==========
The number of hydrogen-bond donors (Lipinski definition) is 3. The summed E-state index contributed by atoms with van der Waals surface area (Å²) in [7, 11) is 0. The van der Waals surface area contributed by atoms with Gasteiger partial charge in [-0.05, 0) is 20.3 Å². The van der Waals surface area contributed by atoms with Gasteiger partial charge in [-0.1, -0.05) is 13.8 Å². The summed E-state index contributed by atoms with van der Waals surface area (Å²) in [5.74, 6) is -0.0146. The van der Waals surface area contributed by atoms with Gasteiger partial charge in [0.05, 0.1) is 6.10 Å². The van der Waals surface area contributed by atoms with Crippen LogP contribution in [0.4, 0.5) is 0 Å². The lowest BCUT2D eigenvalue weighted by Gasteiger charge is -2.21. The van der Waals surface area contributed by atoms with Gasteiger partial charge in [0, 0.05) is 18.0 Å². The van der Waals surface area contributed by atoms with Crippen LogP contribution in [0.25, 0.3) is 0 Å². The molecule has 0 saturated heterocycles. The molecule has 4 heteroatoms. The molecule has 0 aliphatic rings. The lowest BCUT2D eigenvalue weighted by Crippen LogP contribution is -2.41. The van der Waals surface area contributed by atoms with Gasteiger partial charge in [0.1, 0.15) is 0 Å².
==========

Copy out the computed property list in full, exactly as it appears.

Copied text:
The number of hydrogen-bond donors (Lipinski definition) is 3. The summed E-state index contributed by atoms with van der Waals surface area (Å²) in [7, 11) is 0. The van der Waals surface area contributed by atoms with Gasteiger partial charge in [-0.05, 0) is 20.3 Å². The van der Waals surface area contributed by atoms with Gasteiger partial charge in [-0.1, -0.05) is 13.8 Å². The summed E-state index contributed by atoms with van der Waals surface area (Å²) in [5.74, 6) is -0.0146. The van der Waals surface area contributed by atoms with Gasteiger partial charge in [0.05, 0.1) is 6.10 Å². The van der Waals surface area contributed by atoms with Crippen LogP contribution in [0.4, 0.5) is 0 Å². The lowest BCUT2D eigenvalue weighted by Gasteiger charge is -2.21. The van der Waals surface area contributed by atoms with Gasteiger partial charge in [0, 0.05) is 18.0 Å². The van der Waals surface area contributed by atoms with Crippen LogP contribution in [0.25, 0.3) is 0 Å². The molecule has 0 saturated heterocycles. The molecule has 4 heteroatoms. The molecule has 0 aliphatic rings. The lowest BCUT2D eigenvalue weighted by Crippen LogP contribution is -2.41. The van der Waals surface area contributed by atoms with Gasteiger partial charge in [0.1, 0.15) is 0 Å².